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2009 - SCRA Biennial Meeting Words: 304 words || 
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1. Jimenez, Tiffeny., Golden, Simon. and Kreschmer, Jodi. "Exploring Leadership Development through the Building Alliances for Disability Leadership Project" Paper presented at the annual meeting of the SCRA Biennial Meeting, Montclair State University, Montclair, New Jersey, Jun 18, 2009 <Not Available>. 2019-10-20 <http://citation.allacademic.com/meta/p301773_index.html>
Publication Type: Poster
Review Method: Peer Reviewed
Abstract: The disability rights community is aging. Leaders from this community often have more obstacles to deal with on a daily basis and die earlier than the majority of other leaders nationally. Mainstream community leadership programs are seldom accessible to people with disabilities (pwds), nor do they recognize their obligation to include disability in diversity efforts. The absence of pwds skilled in leading their community presents a looming crisis for the disability rights movement. While many of the issues that created the disability rights movement have improved, the issues now facing pwds include: the need for jobs, accessible housing, accessible public transportation, decent health care and safe neighborhoods; problems that are shared across all people. With the right leadership skills and opportunities for practice, pwds can be creators of more livable communities for the future. This is the context in which Building Alliances for Disability Leadership (BAD-L) has been developed in Michigan.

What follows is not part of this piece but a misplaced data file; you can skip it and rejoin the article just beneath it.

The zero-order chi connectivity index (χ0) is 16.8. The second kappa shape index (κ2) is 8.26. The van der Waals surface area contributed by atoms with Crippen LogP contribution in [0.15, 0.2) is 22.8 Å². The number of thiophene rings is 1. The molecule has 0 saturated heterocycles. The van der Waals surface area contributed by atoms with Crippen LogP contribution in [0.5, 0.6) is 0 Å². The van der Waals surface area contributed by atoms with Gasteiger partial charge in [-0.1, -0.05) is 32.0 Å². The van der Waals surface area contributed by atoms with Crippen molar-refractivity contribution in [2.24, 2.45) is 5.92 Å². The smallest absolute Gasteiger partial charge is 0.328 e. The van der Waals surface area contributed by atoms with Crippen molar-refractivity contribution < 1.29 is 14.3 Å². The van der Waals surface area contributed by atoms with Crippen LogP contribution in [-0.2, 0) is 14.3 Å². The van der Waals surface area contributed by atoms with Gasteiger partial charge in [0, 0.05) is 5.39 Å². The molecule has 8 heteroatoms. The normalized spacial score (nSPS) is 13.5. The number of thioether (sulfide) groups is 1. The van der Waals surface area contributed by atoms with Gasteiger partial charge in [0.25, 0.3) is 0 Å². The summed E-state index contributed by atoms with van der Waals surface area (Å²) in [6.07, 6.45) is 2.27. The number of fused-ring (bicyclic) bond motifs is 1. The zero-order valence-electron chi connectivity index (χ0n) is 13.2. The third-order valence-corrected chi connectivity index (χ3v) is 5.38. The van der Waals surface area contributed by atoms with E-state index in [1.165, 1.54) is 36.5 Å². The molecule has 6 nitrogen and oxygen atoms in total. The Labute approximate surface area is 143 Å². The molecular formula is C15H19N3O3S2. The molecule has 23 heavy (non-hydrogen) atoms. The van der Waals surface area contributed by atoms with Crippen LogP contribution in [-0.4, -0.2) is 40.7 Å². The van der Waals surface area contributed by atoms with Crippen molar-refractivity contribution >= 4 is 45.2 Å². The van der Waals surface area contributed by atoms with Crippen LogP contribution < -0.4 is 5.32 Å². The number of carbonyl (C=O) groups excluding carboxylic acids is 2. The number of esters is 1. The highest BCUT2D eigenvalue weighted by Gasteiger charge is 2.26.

BAD-L is a 2-year innovative pilot project that provides intensive leadership development opportunities for pwds utilizing networking, mentoring, and action-learning. BAD-L is currently in process of working with 18 new leaders and mentors who have together developed 9 community change projects. Each project addresses issues of concern to the disabilities community. It is expected that these new leaders and mentors will gain needed knowledge of systems, develop critical networks in their community, get leadership experiences needed over-time, and experience small wins that will motivate them to continue to function as disability leaders in their communities. Interviews have been conducted with new leaders in BAD-L after 6 months of participation to find out how the experience has shaped their leadership development. Findings indicate that participants feel they are making progress, have a broader perspective on their ability to create change, and find BAD-L to be a supportive venue in working towards community change goals.


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